As the weeks and months wore on, most EOC members who spoke with the Daily News said the constant workload began to drain them.
Gubatayao said she had to remind herself to take breaks.
“I learned to at some point in the evening, just turn off
the computer because there was always going to be more work to do. So instead of trying to stay there and put in another couple of hours in the evening or whatever, just turn it off and pick it up the next day. And so even when I was working the seven days a week, I'd turn the computer off on Friday night and go in Saturday morning, turn it on, work for a while, then turn the computer off because it just, if it was on, there was always something that needed my attention and needed my work. So I had to train myself to really just walk away for periods of time."
Hoage said he hit a "wall" of frustration with the constant decision-making.
"Oh yeah," he said. "Multiple times."
But the EOC was pervaded by a feeling of perseverance, bolstered by the urgency of the issue.
"Every day we'd see, it seemed like we wouldn't make progress, but we had a strong sense of perseverance," Hilson said. "I mean, there was just no option other than forward. And we had to move forward and keep going. ... So, I never felt like, 'Oh, this is hopeless.' Or, 'I just hit a wall.' 'I can't continue.' Never felt that. I felt that we just had to keep hitting it hard and something would break loose and we would overcome it, and ... we would make progress and kept pushing and pushing, eventually, that's exactly what happened. We were able to overcome that and make a difference."
Paxton explained that "the beauty of the EOC" is that everyone in the organization has a backup member who can take over their responsibilities when needed.
For her, that person is Kim Simpson, KPU's customer service supervisor and the EOC's deputy public information officer. Simpson was able to take over Paxton's duties in the fall so Paxton could focus on conducting the borough's elections.
"No one is completely irreplaceable," she said. "We were even able to allow Abner to take a vacation for a couple of weeks. And when he went on vacation, (Planning Section Chief) Dave Owings and (Incident Commander) Theresa Ruzek and I, split up the (duties) — and Mark Hilson — that took four of us."
Hoage said he and his family went to Disney World in January. Even then, he wasn't able to break out of his EOC habits entirely.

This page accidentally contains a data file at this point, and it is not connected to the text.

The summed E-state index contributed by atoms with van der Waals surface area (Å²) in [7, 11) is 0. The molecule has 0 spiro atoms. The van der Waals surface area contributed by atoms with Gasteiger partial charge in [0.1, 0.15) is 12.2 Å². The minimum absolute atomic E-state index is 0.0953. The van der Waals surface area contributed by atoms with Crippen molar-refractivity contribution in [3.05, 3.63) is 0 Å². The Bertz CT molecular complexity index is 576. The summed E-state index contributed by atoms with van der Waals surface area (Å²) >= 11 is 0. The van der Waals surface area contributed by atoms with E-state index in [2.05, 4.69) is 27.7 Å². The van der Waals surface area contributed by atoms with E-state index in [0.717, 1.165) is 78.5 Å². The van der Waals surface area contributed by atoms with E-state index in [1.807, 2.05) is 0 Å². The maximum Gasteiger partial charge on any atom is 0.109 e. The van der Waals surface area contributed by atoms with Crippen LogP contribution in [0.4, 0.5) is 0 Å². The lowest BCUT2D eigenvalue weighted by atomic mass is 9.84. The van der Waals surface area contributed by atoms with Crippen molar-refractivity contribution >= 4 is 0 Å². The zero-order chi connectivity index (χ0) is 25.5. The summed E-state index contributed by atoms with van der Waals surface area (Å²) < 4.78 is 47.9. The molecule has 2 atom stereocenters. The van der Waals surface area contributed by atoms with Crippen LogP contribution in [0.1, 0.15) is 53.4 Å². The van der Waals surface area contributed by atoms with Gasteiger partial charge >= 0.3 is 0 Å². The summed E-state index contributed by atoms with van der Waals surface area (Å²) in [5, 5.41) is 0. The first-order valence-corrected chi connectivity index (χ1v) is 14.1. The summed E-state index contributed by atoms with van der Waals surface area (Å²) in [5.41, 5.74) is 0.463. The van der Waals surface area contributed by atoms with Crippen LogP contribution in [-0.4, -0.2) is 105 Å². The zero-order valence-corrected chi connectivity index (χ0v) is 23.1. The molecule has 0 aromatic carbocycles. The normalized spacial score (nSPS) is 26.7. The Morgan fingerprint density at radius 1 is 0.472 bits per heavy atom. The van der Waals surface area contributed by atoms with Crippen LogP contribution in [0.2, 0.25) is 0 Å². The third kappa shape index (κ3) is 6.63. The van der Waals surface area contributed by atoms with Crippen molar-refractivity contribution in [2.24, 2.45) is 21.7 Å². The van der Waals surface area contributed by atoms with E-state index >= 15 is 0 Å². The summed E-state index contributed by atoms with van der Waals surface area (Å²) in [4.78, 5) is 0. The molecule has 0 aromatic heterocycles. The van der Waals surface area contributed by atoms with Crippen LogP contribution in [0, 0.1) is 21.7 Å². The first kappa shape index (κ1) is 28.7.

"We felt completely safe there. They had good (mitigation) programs in place," Hoage said. "Unfortunately I found myself looking at it, thinking about if we could implement (those programs). But yeah, I did manage to turn all my phone calls and all my emails over to other folks within the EOC for that 10-day period. And that January trip was ... my first real time off since March of 2020."
Things are winding down from their peak, members agreed.
Mark Hilson gave command of his section of the EOC to the deputy Operations Section chief, Morgan Barry, after Port and Harbors Director Steve Corporon retired in August. (Hilson is the acting director of Port and Harbors until a full-time replacement for the position is found.) He said on Wednesday that he’s still playing a role in EOC operations, though.
Hoage said the workload has lightened.
“I am to a point that I do end my day usually by about six o'clock now, where before I would still be sitting at the computer working and not even realize that it was eight or nine o'clock at night," Hoage said.
"I was working from home,” he added. “I was fortunate in that respect, I suppose. ... My wife was able to make my meals and I would take them at the computer on the phone, generally on a conference call. That was just, that was my life. ... There really wasn't anything else.”
Gubatayao said she's finding her own outlets.
“They were always giving me advice about getting out, and getting a walk and getting exercise — I was never very good at any of that,” Gubatayao said.
“But I did learn to cook a little bit,” she added, then laughed: “It only took 50 years and a pandemic.”
The end of the tunnel
Most EOC members that the Daily News interviewed agreed that things felt like they were changing for the better around November, when the first batch of vaccines for the disease became available.